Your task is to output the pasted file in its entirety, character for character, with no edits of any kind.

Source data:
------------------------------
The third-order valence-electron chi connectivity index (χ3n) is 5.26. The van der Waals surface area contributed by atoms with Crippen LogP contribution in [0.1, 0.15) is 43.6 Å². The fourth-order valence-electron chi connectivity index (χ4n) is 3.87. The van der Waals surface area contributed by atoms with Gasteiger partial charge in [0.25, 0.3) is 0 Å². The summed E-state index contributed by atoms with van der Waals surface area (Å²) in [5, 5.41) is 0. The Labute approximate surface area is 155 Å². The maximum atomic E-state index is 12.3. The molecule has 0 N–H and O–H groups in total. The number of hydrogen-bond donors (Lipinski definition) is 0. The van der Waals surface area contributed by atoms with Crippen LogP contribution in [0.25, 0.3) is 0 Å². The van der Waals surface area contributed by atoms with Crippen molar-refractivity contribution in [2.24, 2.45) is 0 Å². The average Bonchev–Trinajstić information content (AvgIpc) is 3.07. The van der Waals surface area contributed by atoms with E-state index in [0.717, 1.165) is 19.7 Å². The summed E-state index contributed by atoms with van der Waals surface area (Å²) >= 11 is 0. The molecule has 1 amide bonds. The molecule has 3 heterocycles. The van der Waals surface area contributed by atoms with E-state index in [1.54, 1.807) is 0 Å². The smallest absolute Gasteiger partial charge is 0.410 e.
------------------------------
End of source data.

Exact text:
The third-order valence-electron chi connectivity index (χ3n) is 5.26. The van der Waals surface area contributed by atoms with Crippen LogP contribution in [0.1, 0.15) is 43.6 Å². The fourth-order valence-electron chi connectivity index (χ4n) is 3.87. The van der Waals surface area contributed by atoms with Gasteiger partial charge in [0.25, 0.3) is 0 Å². The summed E-state index contributed by atoms with van der Waals surface area (Å²) in [5, 5.41) is 0. The Labute approximate surface area is 155 Å². The maximum atomic E-state index is 12.3. The molecule has 0 N–H and O–H groups in total. The number of hydrogen-bond donors (Lipinski definition) is 0. The van der Waals surface area contributed by atoms with Crippen LogP contribution in [0.25, 0.3) is 0 Å². The van der Waals surface area contributed by atoms with Crippen molar-refractivity contribution in [2.24, 2.45) is 0 Å². The average Bonchev–Trinajstić information content (AvgIpc) is 3.07. The van der Waals surface area contributed by atoms with E-state index in [0.717, 1.165) is 19.7 Å². The summed E-state index contributed by atoms with van der Waals surface area (Å²) >= 11 is 0. The molecule has 1 amide bonds. The molecule has 3 heterocycles. The van der Waals surface area contributed by atoms with E-state index in [1.54, 1.807) is 0 Å². The smallest absolute Gasteiger partial charge is 0.410 e.